Celebrate the diverse cultures represented at the One Journey Festival by browsing our Global Marketplace where refugee artisans, artists, and entrepreneurs showcase their artistic talents, creative perspectives, and international products. Vendors range from refugee artists and craftspeople to organizations selling refugee-made or ethnic items to help displaced people. Here are just a few spotlights of the many incredible entrepreneurs and artists represented on June 24.
Ahmed Alkarkhi - Artist
Ahmed Alkarkhi received a Bachelor’s Degree in Fine Arts from the University of Baghdad in 2001, and since then his work has been featured in galleries and exhibitions in the greater D.C. area and beyond for almost two decades. Through all of those years, his art has focused on telling the stories of everyday folks and the many walks of life that they inhabit, including his own.
Ahmed loves being by the water, where the music of the waves provides a meditative backdrop for his art and his life. His brush strokes open a window into the world as he sees it, and while it is often a world filled with disaster and despair, Ahmed wants those who view his work to also see the love and hope that brings people together in pursuit of a brighter future.
To make that brighter future a reality, there is a need to build a community that embraces and encourages refugees as they pursue this for their families, which is an idea that Ahmed recognizes and contributes to gladly.
“They have lost their loved ones, their homes, and their homelands, and they need us to stand by them to help them start life and hope again.”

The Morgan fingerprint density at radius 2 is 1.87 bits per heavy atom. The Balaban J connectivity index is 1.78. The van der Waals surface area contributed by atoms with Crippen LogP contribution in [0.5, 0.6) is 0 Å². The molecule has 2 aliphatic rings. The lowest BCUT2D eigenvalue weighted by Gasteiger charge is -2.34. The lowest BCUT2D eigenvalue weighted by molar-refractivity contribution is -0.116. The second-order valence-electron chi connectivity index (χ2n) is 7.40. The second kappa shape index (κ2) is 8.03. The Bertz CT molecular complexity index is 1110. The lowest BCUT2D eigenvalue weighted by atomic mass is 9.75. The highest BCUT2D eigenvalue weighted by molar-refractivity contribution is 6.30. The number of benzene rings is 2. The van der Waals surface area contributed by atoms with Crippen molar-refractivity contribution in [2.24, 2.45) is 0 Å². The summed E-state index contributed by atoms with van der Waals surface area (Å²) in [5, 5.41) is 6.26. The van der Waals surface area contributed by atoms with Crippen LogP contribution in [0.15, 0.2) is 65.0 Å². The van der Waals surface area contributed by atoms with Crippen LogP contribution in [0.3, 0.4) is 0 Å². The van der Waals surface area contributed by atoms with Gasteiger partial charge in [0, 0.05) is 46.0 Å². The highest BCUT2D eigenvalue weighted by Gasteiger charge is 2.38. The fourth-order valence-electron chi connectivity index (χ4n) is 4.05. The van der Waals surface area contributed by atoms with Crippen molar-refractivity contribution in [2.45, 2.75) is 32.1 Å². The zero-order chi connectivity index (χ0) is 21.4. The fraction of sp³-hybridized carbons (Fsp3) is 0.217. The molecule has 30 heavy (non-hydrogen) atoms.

Anatolian Artisans came about in 1999 when its founder, Yildiz Yagci, noticed a distinct lack of awareness surrounding women in Turkey who were crafting, creating, and curating handmade goods. As a journalist, Yildiz felt compelled to shine a light on the incredible work that these women were doing, and as the years passed, her mission evolved from helping Turkish women to helping all women in Turkey, residents and refugees alike.
Today, Anatolian Artisans contributes in a variety of ways to enrich the lives of women in Turkey, whether it’s via workshops that teach them to make jewelry and embroidered goods, or guidance through the process of starting, maintaining, and marketing their own businesses. These courses are often taught by experts in their respective fields who are brought to Turkey by the organization solely to pass on their skills and knowledge to refugees and displaced persons in need.
Both Anatolian Artisans and One Journey share a common cause in their missions to elevate the voices and accomplishments of those members of our international community who are in need. Yildiz hopes that her partnership with One Journey will expand her ability to support and enrich the lives of refugees and women in Turkey.
Elizabeth Soda, the creator of Article 22, started her journey in sustainable fashion in 2010 after an eye-opening trip to Laos, where she came face to face with the devastating consequences of America’s secret bombing campaign in the country during the Vietnam War. Since then, she and the folks at Article 22 have worked tirelessly to create a safer environment in which Laotian people can raise their families and to bring economic opportunities for those impacted by the war.